Even more subtly, in some countries, existing legal concepts are used extensively to protect franchisees. In England and Wales, for instance, misrepresentation claims are often successfully brought by franchisees who argue that franchisors, when providing information to a prospective franchisee, are in a unique position to know the truth. If their information is incorrect, it is likely to be a fraudulent misrepresentation, liability for which cannot be excluded in the franchise agreement. This makes the individual who made the misrepresentation personally liable – a substantial disincentive to providing misleading information!
As demonstrated above, it is wrong to proceed on the basis that all franchisors need do is focus on franchise legislation. The challenge for franchisors wishing to be legally compliant is becoming increasingly complex. Further, the implications for a franchisor in serious breach of legal requirements can be catastrophic, because it could affect their whole network.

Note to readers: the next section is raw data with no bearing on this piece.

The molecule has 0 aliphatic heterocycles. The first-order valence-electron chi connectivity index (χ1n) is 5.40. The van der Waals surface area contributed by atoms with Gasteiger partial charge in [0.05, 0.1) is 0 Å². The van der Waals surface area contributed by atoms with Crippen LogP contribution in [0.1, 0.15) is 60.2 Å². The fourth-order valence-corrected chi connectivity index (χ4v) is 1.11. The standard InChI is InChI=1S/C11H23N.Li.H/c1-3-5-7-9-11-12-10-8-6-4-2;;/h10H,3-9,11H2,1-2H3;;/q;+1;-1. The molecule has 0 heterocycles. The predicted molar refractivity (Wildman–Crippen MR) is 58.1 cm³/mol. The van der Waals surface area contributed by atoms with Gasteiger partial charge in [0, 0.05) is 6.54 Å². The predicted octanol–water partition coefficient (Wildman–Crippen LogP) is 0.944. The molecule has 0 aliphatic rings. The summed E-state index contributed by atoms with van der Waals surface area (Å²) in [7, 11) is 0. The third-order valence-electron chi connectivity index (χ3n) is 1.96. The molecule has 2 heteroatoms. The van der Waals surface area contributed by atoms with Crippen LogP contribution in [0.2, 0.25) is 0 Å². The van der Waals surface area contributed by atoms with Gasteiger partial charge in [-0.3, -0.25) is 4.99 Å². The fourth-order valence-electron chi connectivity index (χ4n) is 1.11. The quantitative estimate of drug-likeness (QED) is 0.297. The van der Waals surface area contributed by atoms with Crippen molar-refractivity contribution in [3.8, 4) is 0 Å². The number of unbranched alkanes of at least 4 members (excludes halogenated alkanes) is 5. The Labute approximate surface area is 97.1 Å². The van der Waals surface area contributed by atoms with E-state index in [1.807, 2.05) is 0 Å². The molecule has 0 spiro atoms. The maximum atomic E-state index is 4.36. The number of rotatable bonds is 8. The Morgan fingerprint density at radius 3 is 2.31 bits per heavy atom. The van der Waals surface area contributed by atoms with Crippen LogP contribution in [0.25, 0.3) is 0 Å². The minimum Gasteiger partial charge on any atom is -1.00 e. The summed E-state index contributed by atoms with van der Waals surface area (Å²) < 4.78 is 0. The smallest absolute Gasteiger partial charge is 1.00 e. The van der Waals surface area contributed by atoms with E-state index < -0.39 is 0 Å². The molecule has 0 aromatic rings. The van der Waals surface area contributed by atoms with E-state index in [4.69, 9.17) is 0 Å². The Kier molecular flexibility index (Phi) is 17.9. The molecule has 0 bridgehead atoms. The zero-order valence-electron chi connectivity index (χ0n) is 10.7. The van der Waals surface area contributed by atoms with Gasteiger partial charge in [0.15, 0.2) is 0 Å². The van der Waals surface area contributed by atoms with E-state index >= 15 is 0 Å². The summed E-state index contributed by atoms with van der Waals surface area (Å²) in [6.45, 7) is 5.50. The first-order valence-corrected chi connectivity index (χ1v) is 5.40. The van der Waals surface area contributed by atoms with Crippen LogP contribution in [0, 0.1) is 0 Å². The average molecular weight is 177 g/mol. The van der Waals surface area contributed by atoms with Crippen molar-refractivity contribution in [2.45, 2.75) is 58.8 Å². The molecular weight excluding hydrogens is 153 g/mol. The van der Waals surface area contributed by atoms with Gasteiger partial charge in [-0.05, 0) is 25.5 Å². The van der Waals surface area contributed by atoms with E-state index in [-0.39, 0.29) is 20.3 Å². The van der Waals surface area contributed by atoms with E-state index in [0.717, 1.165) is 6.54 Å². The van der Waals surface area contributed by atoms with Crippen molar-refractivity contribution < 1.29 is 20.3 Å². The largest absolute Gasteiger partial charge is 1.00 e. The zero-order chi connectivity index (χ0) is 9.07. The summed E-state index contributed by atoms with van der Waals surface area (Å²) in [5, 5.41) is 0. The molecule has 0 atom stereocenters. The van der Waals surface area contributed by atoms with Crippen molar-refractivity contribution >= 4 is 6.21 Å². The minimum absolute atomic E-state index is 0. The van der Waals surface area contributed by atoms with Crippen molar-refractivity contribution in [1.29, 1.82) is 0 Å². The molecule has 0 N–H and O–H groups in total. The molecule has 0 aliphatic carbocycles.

The first and most obvious solution is that franchising needs to be more ethical, with franchisors universally taking a much more direct and real interest in the success of their franchisees – with zero willingness to accept franchisee failures. In the UK, for instance, any franchisor with a franchisee failure rate of anything approaching 10 per cent would be considered a failing franchisor. In a relatively small country such as the UK, news of high failure rates spreads quickly, especially because of the importance in the UK of franchisee funding – which is almost always supplied by a small number of specialist franchise units of the leading banks. The banks simply stop funding prospective franchisees if they are not confident in the ability of the franchisor to have successful franchisees who are able to repay their loans.